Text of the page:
For me, international rugby must always be the ultimate. Rugby nations are defined by their success on that plain and nothing else. No Welsh club has made a Heineken Cup final this century, but with 2 Grand Slams in 4 years, who cares? The Guinness Premiership brings in the money and the crowds and has benefited English rugby enormously. What it now needs is a team to grab it by the proverbials and drag their rivals out of their inconsistency and up to new levels to avoid getting left behind. Only then will it produce the men to help the international team to flourish.

By Stuart Peel

5 thoughts on “Premiership unpredictability is double edged sword

  1. I’ll tell you why there’s no consistency – spot the difference:

    Southern Hemisphere – play in the Super XIV, play in the Tri Nations, go on tour up North.

    English Rugby – Premiership season kicks off, play a few games, EDF cup begins (play a weakened side because it’s meaningless), few more Prem games, more EDF games (weakened side again) then some Heineken Cup games (Weak side if it’s only Treviso, best team if it’s Munster or Toulouse), then the Premiership’s back….unless you play for England (This season there was a gap of over a month in the GP season and it then recommenced in the middle of the Autumn series – madness!) Players will then either play for England, or for their clubs in a weakened team against another weakened team. A few weeks later they’re back at their clubs…..unless the RFU blocks them that is (whilst not blocking others that have played more games). Then finally the top teams can pick a settled side for about 4 weeks……and along comes the 6 Nations with 5 rounds of matches plus rest periods in between. Those players that aren’t injured and/or haven’t played too many games are free to return to their clubs for all of about 6 weeks of the season. The really lucky ones will be rewarded with an ill-conceived tour of the Southern Hemisphere to totally crush any semblance of morale.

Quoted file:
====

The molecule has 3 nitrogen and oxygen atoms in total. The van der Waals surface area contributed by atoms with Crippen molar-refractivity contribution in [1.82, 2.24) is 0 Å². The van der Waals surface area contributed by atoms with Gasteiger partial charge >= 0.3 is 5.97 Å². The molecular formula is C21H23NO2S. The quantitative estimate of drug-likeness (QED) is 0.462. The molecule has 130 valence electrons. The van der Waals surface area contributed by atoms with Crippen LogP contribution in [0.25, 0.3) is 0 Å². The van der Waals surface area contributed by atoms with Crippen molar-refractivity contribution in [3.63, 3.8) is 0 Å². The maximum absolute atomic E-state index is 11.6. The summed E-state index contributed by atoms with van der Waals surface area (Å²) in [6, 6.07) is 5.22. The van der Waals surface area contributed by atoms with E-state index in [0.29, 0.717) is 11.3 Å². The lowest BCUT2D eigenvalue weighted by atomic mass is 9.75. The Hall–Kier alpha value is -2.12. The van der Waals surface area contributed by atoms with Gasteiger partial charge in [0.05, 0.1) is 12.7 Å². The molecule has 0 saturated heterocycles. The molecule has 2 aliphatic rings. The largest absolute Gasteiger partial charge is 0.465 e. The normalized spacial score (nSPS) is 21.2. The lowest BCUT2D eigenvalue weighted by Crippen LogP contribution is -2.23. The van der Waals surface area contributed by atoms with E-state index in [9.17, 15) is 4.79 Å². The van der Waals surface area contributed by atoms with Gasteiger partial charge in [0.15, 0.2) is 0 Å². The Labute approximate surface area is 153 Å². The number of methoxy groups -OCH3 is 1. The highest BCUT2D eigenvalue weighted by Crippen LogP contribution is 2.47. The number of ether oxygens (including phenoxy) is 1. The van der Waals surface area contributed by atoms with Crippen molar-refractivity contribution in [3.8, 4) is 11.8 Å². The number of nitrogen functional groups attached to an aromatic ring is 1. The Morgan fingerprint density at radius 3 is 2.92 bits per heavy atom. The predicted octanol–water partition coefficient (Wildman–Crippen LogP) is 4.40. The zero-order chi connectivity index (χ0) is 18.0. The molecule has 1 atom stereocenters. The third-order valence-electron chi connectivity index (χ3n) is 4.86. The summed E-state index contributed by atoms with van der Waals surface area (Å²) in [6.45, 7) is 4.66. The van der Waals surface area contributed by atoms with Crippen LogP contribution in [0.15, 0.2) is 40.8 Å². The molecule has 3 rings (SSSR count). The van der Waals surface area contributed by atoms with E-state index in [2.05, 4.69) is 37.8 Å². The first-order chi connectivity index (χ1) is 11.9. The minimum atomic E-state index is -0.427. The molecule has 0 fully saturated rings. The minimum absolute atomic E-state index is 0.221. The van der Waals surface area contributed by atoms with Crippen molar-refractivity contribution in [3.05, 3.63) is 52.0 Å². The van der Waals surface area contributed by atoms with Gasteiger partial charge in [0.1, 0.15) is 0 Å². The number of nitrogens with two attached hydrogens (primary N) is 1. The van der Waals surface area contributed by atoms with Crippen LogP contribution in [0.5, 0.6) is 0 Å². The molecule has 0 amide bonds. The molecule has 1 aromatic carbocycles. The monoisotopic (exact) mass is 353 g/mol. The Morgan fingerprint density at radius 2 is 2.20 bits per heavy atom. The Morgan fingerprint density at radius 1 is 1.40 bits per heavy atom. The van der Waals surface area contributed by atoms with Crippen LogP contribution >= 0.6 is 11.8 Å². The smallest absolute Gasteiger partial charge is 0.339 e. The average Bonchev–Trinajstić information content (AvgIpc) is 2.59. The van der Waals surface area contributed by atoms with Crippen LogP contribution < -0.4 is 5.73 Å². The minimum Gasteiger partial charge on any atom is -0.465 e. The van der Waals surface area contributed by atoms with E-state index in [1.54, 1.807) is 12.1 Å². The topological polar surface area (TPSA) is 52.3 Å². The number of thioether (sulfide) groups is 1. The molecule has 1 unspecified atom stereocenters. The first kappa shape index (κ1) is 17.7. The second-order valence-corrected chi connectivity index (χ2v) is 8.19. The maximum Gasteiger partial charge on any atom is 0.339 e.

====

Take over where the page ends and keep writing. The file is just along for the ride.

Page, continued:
My point is, the structure’s not right!

  2. I have to agree with Rob Watson here. I simply cannot understand how one can have 3 competitions runinng at the same time (GP/HC/EDF) and then in among those three competitions still have to play the 6 Nations!